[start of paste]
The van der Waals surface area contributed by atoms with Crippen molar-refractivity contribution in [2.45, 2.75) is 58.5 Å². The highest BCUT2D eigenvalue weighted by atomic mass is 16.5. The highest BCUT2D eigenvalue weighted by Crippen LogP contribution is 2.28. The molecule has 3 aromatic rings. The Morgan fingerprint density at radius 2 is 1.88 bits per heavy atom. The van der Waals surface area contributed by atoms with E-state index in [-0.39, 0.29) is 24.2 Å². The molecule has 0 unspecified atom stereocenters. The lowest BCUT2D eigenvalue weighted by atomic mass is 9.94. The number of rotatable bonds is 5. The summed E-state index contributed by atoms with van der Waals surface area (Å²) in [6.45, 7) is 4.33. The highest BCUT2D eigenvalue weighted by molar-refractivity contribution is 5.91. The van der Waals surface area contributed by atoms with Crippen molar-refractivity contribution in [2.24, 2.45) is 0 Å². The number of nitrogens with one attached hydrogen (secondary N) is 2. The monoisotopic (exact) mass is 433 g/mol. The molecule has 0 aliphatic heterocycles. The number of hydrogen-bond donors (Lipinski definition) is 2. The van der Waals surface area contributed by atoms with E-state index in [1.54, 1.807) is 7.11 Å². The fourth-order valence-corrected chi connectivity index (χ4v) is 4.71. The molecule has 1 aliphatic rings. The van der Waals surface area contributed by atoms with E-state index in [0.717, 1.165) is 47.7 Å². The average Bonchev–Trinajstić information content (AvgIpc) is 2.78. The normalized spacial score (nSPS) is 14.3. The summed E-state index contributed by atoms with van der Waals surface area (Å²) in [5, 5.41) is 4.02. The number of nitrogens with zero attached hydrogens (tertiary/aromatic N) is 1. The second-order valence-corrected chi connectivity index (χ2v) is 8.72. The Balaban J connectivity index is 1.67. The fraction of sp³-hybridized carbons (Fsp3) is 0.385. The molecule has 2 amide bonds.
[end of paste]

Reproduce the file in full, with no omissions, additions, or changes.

The van der Waals surface area contributed by atoms with Crippen molar-refractivity contribution in [2.45, 2.75) is 58.5 Å². The highest BCUT2D eigenvalue weighted by atomic mass is 16.5. The highest BCUT2D eigenvalue weighted by Crippen LogP contribution is 2.28. The molecule has 3 aromatic rings. The Morgan fingerprint density at radius 2 is 1.88 bits per heavy atom. The van der Waals surface area contributed by atoms with E-state index in [-0.39, 0.29) is 24.2 Å². The molecule has 0 unspecified atom stereocenters. The lowest BCUT2D eigenvalue weighted by atomic mass is 9.94. The number of rotatable bonds is 5. The summed E-state index contributed by atoms with van der Waals surface area (Å²) in [6.45, 7) is 4.33. The highest BCUT2D eigenvalue weighted by molar-refractivity contribution is 5.91. The van der Waals surface area contributed by atoms with Crippen molar-refractivity contribution in [2.24, 2.45) is 0 Å². The number of nitrogens with one attached hydrogen (secondary N) is 2. The monoisotopic (exact) mass is 433 g/mol. The molecule has 0 aliphatic heterocycles. The number of hydrogen-bond donors (Lipinski definition) is 2. The van der Waals surface area contributed by atoms with E-state index in [1.54, 1.807) is 7.11 Å². The fourth-order valence-corrected chi connectivity index (χ4v) is 4.71. The molecule has 1 aliphatic rings. The van der Waals surface area contributed by atoms with E-state index in [0.717, 1.165) is 47.7 Å². The average Bonchev–Trinajstić information content (AvgIpc) is 2.78. The normalized spacial score (nSPS) is 14.3. The summed E-state index contributed by atoms with van der Waals surface area (Å²) in [5, 5.41) is 4.02. The number of nitrogens with zero attached hydrogens (tertiary/aromatic N) is 1. The second-order valence-corrected chi connectivity index (χ2v) is 8.72. The Balaban J connectivity index is 1.67. The fraction of sp³-hybridized carbons (Fsp3) is 0.385. The molecule has 2 amide bonds.